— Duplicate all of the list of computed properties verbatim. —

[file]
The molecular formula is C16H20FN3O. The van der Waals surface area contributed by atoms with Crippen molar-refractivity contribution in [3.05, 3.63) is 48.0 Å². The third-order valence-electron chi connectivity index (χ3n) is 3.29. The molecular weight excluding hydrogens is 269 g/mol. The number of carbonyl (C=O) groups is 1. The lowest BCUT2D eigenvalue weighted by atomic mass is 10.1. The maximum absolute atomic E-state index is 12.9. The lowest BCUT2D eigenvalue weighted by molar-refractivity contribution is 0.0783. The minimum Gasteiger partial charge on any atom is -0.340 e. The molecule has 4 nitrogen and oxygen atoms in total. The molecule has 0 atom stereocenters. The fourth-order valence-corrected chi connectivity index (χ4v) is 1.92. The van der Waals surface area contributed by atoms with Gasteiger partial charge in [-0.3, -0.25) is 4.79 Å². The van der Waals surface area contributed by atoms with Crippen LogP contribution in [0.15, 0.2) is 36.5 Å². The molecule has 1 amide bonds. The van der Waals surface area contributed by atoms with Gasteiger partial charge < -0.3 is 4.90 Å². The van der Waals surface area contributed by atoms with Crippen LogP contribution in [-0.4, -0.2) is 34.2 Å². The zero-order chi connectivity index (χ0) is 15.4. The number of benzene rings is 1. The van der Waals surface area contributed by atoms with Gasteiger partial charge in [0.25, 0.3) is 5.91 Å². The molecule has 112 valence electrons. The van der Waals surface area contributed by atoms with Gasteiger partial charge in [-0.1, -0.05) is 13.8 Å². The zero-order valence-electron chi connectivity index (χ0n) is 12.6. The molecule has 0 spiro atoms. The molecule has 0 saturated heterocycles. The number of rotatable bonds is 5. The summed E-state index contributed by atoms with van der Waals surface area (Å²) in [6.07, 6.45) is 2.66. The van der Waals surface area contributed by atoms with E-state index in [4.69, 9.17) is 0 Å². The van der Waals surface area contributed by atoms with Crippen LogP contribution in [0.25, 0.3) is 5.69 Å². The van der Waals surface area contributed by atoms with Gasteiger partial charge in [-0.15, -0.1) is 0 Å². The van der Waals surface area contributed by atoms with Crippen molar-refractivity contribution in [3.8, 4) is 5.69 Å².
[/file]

The molecular formula is C16H20FN3O. The van der Waals surface area contributed by atoms with Crippen molar-refractivity contribution in [3.05, 3.63) is 48.0 Å². The third-order valence-electron chi connectivity index (χ3n) is 3.29. The molecular weight excluding hydrogens is 269 g/mol. The number of carbonyl (C=O) groups is 1. The lowest BCUT2D eigenvalue weighted by atomic mass is 10.1. The maximum absolute atomic E-state index is 12.9. The lowest BCUT2D eigenvalue weighted by molar-refractivity contribution is 0.0783. The minimum Gasteiger partial charge on any atom is -0.340 e. The molecule has 4 nitrogen and oxygen atoms in total. The molecule has 0 atom stereocenters. The fourth-order valence-corrected chi connectivity index (χ4v) is 1.92. The van der Waals surface area contributed by atoms with Gasteiger partial charge in [-0.3, -0.25) is 4.79 Å². The van der Waals surface area contributed by atoms with Crippen LogP contribution in [0.15, 0.2) is 36.5 Å². The molecule has 1 amide bonds. The van der Waals surface area contributed by atoms with Gasteiger partial charge < -0.3 is 4.90 Å². The van der Waals surface area contributed by atoms with Crippen LogP contribution in [-0.4, -0.2) is 34.2 Å². The zero-order chi connectivity index (χ0) is 15.4. The number of benzene rings is 1. The van der Waals surface area contributed by atoms with Gasteiger partial charge in [0.25, 0.3) is 5.91 Å². The molecule has 112 valence electrons. The van der Waals surface area contributed by atoms with Gasteiger partial charge in [-0.1, -0.05) is 13.8 Å². The zero-order valence-electron chi connectivity index (χ0n) is 12.6. The molecule has 0 spiro atoms. The molecule has 0 saturated heterocycles. The number of rotatable bonds is 5. The summed E-state index contributed by atoms with van der Waals surface area (Å²) in [6.07, 6.45) is 2.66. The van der Waals surface area contributed by atoms with E-state index in [4.69, 9.17) is 0 Å². The van der Waals surface area contributed by atoms with Crippen LogP contribution in [0.25, 0.3) is 5.69 Å². The van der Waals surface area contributed by atoms with Gasteiger partial charge in [-0.15, -0.1) is 0 Å². The van der Waals surface area contributed by atoms with Crippen molar-refractivity contribution in [3.8, 4) is 5.69 Å².